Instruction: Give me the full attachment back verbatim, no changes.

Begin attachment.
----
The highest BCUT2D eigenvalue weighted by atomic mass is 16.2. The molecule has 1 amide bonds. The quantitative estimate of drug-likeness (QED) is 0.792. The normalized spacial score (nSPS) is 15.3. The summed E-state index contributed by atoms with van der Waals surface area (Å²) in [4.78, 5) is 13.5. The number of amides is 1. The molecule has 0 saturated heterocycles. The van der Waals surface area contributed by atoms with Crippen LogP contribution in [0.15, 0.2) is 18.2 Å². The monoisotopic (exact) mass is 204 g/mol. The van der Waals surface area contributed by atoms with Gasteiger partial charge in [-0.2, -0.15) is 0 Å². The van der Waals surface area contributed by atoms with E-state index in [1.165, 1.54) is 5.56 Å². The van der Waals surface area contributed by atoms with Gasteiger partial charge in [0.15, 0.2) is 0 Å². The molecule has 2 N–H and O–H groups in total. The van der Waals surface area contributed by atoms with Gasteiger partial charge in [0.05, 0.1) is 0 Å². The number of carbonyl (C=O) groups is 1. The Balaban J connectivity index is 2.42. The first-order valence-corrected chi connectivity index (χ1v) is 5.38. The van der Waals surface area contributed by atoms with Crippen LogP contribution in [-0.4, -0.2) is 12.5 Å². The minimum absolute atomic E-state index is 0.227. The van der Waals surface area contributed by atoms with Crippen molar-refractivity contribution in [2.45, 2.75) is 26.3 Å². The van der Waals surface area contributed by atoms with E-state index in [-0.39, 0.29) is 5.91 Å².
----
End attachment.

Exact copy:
The highest BCUT2D eigenvalue weighted by atomic mass is 16.2. The molecule has 1 amide bonds. The quantitative estimate of drug-likeness (QED) is 0.792. The normalized spacial score (nSPS) is 15.3. The summed E-state index contributed by atoms with van der Waals surface area (Å²) in [4.78, 5) is 13.5. The number of amides is 1. The molecule has 0 saturated heterocycles. The van der Waals surface area contributed by atoms with Crippen LogP contribution in [0.15, 0.2) is 18.2 Å². The monoisotopic (exact) mass is 204 g/mol. The van der Waals surface area contributed by atoms with Gasteiger partial charge in [-0.2, -0.15) is 0 Å². The van der Waals surface area contributed by atoms with E-state index in [1.165, 1.54) is 5.56 Å². The van der Waals surface area contributed by atoms with Gasteiger partial charge in [0.15, 0.2) is 0 Å². The molecule has 2 N–H and O–H groups in total. The van der Waals surface area contributed by atoms with Gasteiger partial charge in [0.05, 0.1) is 0 Å². The number of carbonyl (C=O) groups is 1. The Balaban J connectivity index is 2.42. The first-order valence-corrected chi connectivity index (χ1v) is 5.38. The van der Waals surface area contributed by atoms with Crippen LogP contribution in [-0.4, -0.2) is 12.5 Å². The minimum absolute atomic E-state index is 0.227. The van der Waals surface area contributed by atoms with Crippen molar-refractivity contribution in [2.45, 2.75) is 26.3 Å². The van der Waals surface area contributed by atoms with E-state index in [-0.39, 0.29) is 5.91 Å².